Monday, April 10, 2017

Nature of synthetic flavorings

The range of natural and synthetic flavorings available to the modern food technologists is very large. Essential oils form a major source of flavorings. Synthetic flavoring agents are chemically similar to natural flavorings and offer increased consistency in use and availability.

Synthetic flavorings are usually less expensive and more readily available than the natural counterparts, although they may not adequately simulate the natural flavor. On the other hand, natural flavorings are often more acceptable. However, they are quite complex and difficult to reproduce synthetically.
In fact, one of the problems with natural flavorings is that they may vary according to their season and their uncontrollable variance. The synthetic flavor need not comprise the wide array of volatile compounds usually associated with natural flavors. The identities of the volatiles need not even be identical with those of the natural flavor, but the formulation must be capable of sensorial simulation of the natural flavor.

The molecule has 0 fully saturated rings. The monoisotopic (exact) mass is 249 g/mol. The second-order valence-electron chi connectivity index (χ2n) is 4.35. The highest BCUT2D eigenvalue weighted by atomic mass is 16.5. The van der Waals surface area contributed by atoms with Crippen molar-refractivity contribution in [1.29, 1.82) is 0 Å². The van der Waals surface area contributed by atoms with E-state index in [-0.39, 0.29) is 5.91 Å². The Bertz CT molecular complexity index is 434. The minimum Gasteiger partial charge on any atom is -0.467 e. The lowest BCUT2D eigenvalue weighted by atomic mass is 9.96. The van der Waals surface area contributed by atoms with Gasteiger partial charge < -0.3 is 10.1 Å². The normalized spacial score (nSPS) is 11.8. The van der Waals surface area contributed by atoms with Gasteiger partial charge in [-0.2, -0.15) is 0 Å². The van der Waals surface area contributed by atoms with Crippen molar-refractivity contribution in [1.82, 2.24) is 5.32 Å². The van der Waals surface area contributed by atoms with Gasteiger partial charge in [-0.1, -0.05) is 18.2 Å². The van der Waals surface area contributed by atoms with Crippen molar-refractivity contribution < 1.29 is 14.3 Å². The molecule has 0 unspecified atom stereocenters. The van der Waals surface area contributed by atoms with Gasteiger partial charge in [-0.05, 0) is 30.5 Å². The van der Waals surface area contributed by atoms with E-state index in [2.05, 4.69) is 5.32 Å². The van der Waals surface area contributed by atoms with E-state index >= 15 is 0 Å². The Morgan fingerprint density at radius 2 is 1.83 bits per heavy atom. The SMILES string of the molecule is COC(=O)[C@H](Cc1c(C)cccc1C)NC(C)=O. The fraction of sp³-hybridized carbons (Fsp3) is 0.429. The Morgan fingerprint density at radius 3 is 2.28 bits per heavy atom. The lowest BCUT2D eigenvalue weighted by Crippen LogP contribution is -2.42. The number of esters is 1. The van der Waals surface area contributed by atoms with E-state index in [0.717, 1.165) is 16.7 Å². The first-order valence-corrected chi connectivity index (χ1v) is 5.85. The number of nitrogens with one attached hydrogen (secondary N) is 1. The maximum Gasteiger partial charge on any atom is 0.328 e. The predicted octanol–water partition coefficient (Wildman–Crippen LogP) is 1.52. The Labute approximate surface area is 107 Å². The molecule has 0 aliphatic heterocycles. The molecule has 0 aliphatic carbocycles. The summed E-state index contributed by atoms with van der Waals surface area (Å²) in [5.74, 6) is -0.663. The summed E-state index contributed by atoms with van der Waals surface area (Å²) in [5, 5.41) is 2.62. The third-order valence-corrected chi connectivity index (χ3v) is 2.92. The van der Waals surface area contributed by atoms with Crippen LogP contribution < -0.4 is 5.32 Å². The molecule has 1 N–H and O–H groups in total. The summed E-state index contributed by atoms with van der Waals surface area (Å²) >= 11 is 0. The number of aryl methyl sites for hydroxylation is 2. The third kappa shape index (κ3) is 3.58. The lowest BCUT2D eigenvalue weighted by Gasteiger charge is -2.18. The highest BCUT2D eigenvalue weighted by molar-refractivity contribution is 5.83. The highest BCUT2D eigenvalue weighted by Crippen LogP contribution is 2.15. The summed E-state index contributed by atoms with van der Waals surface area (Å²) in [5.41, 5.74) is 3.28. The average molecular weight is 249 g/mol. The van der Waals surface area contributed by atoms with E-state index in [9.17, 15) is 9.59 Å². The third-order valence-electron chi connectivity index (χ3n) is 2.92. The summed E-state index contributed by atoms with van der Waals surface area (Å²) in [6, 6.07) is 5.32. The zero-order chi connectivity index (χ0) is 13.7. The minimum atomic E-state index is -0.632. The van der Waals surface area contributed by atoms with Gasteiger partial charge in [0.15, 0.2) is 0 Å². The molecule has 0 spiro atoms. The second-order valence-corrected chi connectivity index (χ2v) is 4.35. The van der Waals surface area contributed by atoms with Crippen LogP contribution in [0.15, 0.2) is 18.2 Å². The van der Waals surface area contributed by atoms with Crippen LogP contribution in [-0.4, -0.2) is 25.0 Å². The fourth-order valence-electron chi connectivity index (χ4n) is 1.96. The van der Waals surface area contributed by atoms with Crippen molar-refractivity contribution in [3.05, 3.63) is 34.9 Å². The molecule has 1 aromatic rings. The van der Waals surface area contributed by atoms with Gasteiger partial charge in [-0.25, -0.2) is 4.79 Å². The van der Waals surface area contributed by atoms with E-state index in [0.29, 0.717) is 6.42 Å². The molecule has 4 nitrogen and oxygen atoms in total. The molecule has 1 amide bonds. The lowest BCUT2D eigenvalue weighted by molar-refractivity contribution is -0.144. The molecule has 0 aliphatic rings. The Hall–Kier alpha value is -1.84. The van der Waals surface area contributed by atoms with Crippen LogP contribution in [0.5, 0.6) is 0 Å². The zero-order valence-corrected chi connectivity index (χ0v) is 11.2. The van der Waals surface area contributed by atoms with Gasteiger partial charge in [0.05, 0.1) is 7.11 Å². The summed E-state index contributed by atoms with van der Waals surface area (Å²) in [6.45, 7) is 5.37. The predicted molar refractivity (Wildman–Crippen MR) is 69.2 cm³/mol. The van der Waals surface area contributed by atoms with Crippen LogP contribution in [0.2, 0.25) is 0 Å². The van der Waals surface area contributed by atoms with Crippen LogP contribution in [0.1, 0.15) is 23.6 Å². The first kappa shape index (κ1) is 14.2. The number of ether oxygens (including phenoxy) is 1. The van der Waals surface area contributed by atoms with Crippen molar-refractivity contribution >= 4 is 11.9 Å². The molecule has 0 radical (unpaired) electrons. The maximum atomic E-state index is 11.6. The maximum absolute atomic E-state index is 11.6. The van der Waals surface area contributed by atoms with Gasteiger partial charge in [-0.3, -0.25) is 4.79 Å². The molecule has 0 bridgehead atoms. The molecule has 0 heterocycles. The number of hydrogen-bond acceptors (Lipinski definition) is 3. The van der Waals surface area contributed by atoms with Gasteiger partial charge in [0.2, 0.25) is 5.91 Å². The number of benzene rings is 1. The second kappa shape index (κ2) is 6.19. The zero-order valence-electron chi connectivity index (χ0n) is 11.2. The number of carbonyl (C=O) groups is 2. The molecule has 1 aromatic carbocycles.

Synthetic flavorings, however, can be reproduced quite accurately, many artificial flavors, such as amyl acetate (artificial banana flavor), benzaldehyde(artificial cherry flavor), and ethyl caproate(artificial pineapple flavor), are added to confectioneries, baked products, soft drinks, and ice cream. These flavorings are added in concentrations of 0.03% or less.

In soft drinks these flavors must have be stable under the acidic conditions of the beverage and on exposure to light for a year or more, since bottled drinks may be held this long or longer.
Nature of flavor components
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